“My mother always taught me that if you don’t have anything nice to say, then don’t say anything at all,” Mr. Davis wrote in an e-mail.
Mr. Schmidt said he has not spoken with Ms. Palin since the night Mr. McCain conceded. His criticism of her has been a defining theme of his post-2008 years, in contrast to Mr. McCain, who has praised her repeatedly. “If I knew two days before what I knew two days later, I would have handcuffed myself to the truck to prevent him from leaving the compound,” Mr. Schmidt said, recalling the moment that Mr. McCain left to announce his selection. “I guess the evidence of that is the trauma I still have four years later.”
“She absolutely should not be president: no way, no how,” he said. “I’ve watched her on the public stage over the past four years. There has been zero effort — zero — to improve any of her obvious deficiencies.”
Today, Mr. Schmidt seems to be trying to walk a line between taking responsibility and taking all the blame, as was clear on a recent day with him riding around the lake in his S.U.V., wandering a pristine beach, puttering around his office, and enjoying a long wine-soaked dinner as the sun set over the lake.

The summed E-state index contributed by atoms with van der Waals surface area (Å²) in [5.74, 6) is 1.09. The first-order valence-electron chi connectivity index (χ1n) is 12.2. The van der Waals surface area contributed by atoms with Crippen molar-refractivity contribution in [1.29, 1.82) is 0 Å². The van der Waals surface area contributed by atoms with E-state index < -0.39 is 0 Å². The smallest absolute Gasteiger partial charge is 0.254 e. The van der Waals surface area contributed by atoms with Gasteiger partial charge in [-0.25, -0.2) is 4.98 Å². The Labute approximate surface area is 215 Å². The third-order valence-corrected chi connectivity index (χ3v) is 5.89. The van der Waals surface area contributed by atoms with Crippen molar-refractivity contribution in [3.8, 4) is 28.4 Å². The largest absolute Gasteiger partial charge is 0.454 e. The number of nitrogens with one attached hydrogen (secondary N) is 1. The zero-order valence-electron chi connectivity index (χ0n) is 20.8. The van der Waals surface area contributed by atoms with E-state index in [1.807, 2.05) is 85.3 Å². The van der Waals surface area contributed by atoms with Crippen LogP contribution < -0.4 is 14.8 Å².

“My regret is I should have been the guy to say, ‘Stop, it’s too risky,’ ” he said, walking slowly up the road to his home. “As opposed to the guy saying: ‘Let’s take the risk. We have to win this.’ ”
How does that make him feel? “Terrible, terrible, terrible,” he said. “I have a level of regret that is hard to put into words. The notion that I would be a participant in a decision that, had events turned out the other way, this person would have been in national command authority? I am sick about it.”
Even here, a place that radiates tranquillity, with a life of golf and boat rides on the lake with family, Mr. Schmidt does not seem a man at peace. Consider him on gay marriage. “I would find it difficult to be involved in an effort that I think disenfranchises people from a fundamental right,” he said. “How do you work with people who are opposed to marriage equality? I don’t want to do it.”